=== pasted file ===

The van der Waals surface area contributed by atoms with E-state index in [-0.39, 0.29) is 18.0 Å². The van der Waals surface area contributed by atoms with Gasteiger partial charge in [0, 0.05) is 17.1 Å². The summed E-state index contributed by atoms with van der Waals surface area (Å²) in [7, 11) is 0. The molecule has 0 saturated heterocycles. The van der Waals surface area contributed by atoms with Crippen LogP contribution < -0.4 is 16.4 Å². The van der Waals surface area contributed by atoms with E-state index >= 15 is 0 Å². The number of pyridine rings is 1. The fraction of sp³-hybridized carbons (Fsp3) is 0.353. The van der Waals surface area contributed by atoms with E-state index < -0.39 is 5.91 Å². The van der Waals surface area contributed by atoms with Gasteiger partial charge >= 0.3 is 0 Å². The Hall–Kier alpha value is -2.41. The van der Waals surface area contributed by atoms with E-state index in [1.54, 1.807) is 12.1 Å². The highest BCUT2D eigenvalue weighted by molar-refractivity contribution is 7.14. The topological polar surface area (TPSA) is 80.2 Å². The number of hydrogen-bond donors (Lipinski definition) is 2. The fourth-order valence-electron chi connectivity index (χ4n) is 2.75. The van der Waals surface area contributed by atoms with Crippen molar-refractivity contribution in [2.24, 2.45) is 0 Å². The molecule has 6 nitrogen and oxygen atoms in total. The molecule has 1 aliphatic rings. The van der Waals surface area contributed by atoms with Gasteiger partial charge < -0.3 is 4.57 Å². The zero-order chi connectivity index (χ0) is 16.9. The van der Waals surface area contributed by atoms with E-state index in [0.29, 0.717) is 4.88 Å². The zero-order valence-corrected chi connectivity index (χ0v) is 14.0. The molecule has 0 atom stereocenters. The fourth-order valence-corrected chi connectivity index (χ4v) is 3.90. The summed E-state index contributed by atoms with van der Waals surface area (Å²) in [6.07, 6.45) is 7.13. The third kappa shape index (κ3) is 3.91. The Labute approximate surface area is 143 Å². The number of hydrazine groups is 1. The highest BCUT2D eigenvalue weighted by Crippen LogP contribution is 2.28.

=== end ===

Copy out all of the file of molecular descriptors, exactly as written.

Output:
The van der Waals surface area contributed by atoms with E-state index in [-0.39, 0.29) is 18.0 Å². The van der Waals surface area contributed by atoms with Gasteiger partial charge in [0, 0.05) is 17.1 Å². The summed E-state index contributed by atoms with van der Waals surface area (Å²) in [7, 11) is 0. The molecule has 0 saturated heterocycles. The van der Waals surface area contributed by atoms with Crippen LogP contribution < -0.4 is 16.4 Å². The van der Waals surface area contributed by atoms with E-state index >= 15 is 0 Å². The number of pyridine rings is 1. The fraction of sp³-hybridized carbons (Fsp3) is 0.353. The van der Waals surface area contributed by atoms with E-state index < -0.39 is 5.91 Å². The van der Waals surface area contributed by atoms with Gasteiger partial charge >= 0.3 is 0 Å². The Hall–Kier alpha value is -2.41. The van der Waals surface area contributed by atoms with E-state index in [1.54, 1.807) is 12.1 Å². The highest BCUT2D eigenvalue weighted by molar-refractivity contribution is 7.14. The topological polar surface area (TPSA) is 80.2 Å². The number of hydrogen-bond donors (Lipinski definition) is 2. The fourth-order valence-electron chi connectivity index (χ4n) is 2.75. The van der Waals surface area contributed by atoms with Crippen molar-refractivity contribution in [2.24, 2.45) is 0 Å². The molecule has 6 nitrogen and oxygen atoms in total. The molecule has 1 aliphatic rings. The van der Waals surface area contributed by atoms with Gasteiger partial charge < -0.3 is 4.57 Å². The zero-order chi connectivity index (χ0) is 16.9. The van der Waals surface area contributed by atoms with E-state index in [0.29, 0.717) is 4.88 Å². The zero-order valence-corrected chi connectivity index (χ0v) is 14.0. The molecule has 0 atom stereocenters. The fourth-order valence-corrected chi connectivity index (χ4v) is 3.90. The summed E-state index contributed by atoms with van der Waals surface area (Å²) in [6.07, 6.45) is 7.13. The third kappa shape index (κ3) is 3.91. The Labute approximate surface area is 143 Å². The number of hydrazine groups is 1. The highest BCUT2D eigenvalue weighted by Crippen LogP contribution is 2.28.